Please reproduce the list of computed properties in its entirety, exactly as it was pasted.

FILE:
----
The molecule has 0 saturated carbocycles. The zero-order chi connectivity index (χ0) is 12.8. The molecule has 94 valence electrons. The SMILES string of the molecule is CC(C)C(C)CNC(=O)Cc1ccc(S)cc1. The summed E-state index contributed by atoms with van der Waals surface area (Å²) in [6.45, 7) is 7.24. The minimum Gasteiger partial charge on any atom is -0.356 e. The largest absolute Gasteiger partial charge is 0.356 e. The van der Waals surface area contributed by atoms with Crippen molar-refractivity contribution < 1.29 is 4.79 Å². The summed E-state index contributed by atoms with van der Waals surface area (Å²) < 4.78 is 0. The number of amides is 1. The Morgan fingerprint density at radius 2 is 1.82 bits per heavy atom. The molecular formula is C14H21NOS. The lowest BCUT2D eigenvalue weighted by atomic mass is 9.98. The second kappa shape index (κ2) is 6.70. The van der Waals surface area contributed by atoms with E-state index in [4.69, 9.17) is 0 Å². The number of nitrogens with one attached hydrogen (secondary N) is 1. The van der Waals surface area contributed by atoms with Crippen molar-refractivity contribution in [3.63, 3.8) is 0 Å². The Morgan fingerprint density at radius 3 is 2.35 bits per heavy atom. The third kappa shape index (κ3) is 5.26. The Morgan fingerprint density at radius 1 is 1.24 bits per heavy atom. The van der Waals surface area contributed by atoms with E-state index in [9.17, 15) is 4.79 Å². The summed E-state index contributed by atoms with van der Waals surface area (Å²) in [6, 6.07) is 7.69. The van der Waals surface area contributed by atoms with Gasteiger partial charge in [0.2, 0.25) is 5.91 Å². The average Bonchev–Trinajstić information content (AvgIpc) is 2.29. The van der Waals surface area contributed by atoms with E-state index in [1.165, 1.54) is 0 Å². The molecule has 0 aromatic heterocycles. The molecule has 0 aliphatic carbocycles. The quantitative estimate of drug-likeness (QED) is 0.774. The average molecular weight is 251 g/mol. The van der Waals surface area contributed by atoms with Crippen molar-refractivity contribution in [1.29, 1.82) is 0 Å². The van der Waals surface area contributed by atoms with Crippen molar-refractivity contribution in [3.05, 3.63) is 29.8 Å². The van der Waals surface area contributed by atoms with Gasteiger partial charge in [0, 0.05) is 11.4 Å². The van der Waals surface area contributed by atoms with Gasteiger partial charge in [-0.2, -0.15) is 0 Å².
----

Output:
The molecule has 0 saturated carbocycles. The zero-order chi connectivity index (χ0) is 12.8. The molecule has 94 valence electrons. The SMILES string of the molecule is CC(C)C(C)CNC(=O)Cc1ccc(S)cc1. The summed E-state index contributed by atoms with van der Waals surface area (Å²) in [6.45, 7) is 7.24. The minimum Gasteiger partial charge on any atom is -0.356 e. The largest absolute Gasteiger partial charge is 0.356 e. The van der Waals surface area contributed by atoms with Crippen molar-refractivity contribution < 1.29 is 4.79 Å². The summed E-state index contributed by atoms with van der Waals surface area (Å²) < 4.78 is 0. The number of amides is 1. The Morgan fingerprint density at radius 2 is 1.82 bits per heavy atom. The molecular formula is C14H21NOS. The lowest BCUT2D eigenvalue weighted by atomic mass is 9.98. The second kappa shape index (κ2) is 6.70. The van der Waals surface area contributed by atoms with E-state index in [4.69, 9.17) is 0 Å². The number of nitrogens with one attached hydrogen (secondary N) is 1. The van der Waals surface area contributed by atoms with Crippen molar-refractivity contribution in [3.63, 3.8) is 0 Å². The Morgan fingerprint density at radius 3 is 2.35 bits per heavy atom. The third kappa shape index (κ3) is 5.26. The Morgan fingerprint density at radius 1 is 1.24 bits per heavy atom. The van der Waals surface area contributed by atoms with E-state index in [9.17, 15) is 4.79 Å². The summed E-state index contributed by atoms with van der Waals surface area (Å²) in [6, 6.07) is 7.69. The van der Waals surface area contributed by atoms with Gasteiger partial charge in [0.2, 0.25) is 5.91 Å². The average Bonchev–Trinajstić information content (AvgIpc) is 2.29. The van der Waals surface area contributed by atoms with E-state index in [1.165, 1.54) is 0 Å². The molecule has 0 aromatic heterocycles. The molecule has 0 aliphatic carbocycles. The quantitative estimate of drug-likeness (QED) is 0.774. The average molecular weight is 251 g/mol. The van der Waals surface area contributed by atoms with Crippen molar-refractivity contribution in [1.29, 1.82) is 0 Å². The van der Waals surface area contributed by atoms with Crippen molar-refractivity contribution in [3.05, 3.63) is 29.8 Å². The van der Waals surface area contributed by atoms with Gasteiger partial charge in [0, 0.05) is 11.4 Å². The van der Waals surface area contributed by atoms with Gasteiger partial charge in [-0.2, -0.15) is 0 Å².